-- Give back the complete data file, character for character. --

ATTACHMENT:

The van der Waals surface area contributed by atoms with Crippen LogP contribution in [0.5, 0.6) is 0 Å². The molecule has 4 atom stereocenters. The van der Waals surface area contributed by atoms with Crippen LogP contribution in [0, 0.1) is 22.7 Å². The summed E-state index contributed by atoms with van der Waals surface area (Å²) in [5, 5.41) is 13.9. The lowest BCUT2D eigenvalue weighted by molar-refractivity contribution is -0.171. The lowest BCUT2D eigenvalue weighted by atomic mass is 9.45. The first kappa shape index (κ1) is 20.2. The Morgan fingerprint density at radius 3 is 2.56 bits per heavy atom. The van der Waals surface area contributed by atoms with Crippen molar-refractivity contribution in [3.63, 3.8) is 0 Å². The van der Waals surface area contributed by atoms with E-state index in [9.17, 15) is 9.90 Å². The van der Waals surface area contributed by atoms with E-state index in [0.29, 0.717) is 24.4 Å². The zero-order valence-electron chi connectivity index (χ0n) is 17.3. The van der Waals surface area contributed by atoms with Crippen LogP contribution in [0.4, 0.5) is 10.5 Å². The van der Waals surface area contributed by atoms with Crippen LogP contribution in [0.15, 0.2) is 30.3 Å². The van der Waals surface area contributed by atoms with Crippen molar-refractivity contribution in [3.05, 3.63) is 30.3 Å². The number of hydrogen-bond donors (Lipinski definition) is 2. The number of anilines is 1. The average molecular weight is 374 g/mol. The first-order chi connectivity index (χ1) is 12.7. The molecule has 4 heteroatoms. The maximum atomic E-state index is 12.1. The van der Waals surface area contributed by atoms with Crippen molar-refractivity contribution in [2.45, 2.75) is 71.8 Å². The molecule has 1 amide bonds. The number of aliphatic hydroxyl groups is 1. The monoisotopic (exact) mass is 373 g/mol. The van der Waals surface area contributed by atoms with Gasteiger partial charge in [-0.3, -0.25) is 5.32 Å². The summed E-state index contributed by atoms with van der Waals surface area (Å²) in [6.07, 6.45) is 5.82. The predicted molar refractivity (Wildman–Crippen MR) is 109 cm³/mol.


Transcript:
The van der Waals surface area contributed by atoms with Crippen LogP contribution in [0.5, 0.6) is 0 Å². The molecule has 4 atom stereocenters. The van der Waals surface area contributed by atoms with Crippen LogP contribution in [0, 0.1) is 22.7 Å². The summed E-state index contributed by atoms with van der Waals surface area (Å²) in [5, 5.41) is 13.9. The lowest BCUT2D eigenvalue weighted by molar-refractivity contribution is -0.171. The lowest BCUT2D eigenvalue weighted by atomic mass is 9.45. The first kappa shape index (κ1) is 20.2. The Morgan fingerprint density at radius 3 is 2.56 bits per heavy atom. The van der Waals surface area contributed by atoms with Crippen molar-refractivity contribution in [3.63, 3.8) is 0 Å². The van der Waals surface area contributed by atoms with E-state index in [9.17, 15) is 9.90 Å². The van der Waals surface area contributed by atoms with E-state index in [0.29, 0.717) is 24.4 Å². The zero-order valence-electron chi connectivity index (χ0n) is 17.3. The van der Waals surface area contributed by atoms with Crippen LogP contribution in [0.4, 0.5) is 10.5 Å². The van der Waals surface area contributed by atoms with Crippen LogP contribution in [0.15, 0.2) is 30.3 Å². The van der Waals surface area contributed by atoms with Crippen molar-refractivity contribution in [3.05, 3.63) is 30.3 Å². The number of hydrogen-bond donors (Lipinski definition) is 2. The number of anilines is 1. The average molecular weight is 374 g/mol. The first-order chi connectivity index (χ1) is 12.7. The molecule has 4 heteroatoms. The maximum atomic E-state index is 12.1. The van der Waals surface area contributed by atoms with Crippen molar-refractivity contribution in [2.45, 2.75) is 71.8 Å². The molecule has 1 amide bonds. The number of aliphatic hydroxyl groups is 1. The monoisotopic (exact) mass is 373 g/mol. The van der Waals surface area contributed by atoms with Gasteiger partial charge in [-0.3, -0.25) is 5.32 Å². The summed E-state index contributed by atoms with van der Waals surface area (Å²) in [6.07, 6.45) is 5.82. The predicted molar refractivity (Wildman–Crippen MR) is 109 cm³/mol.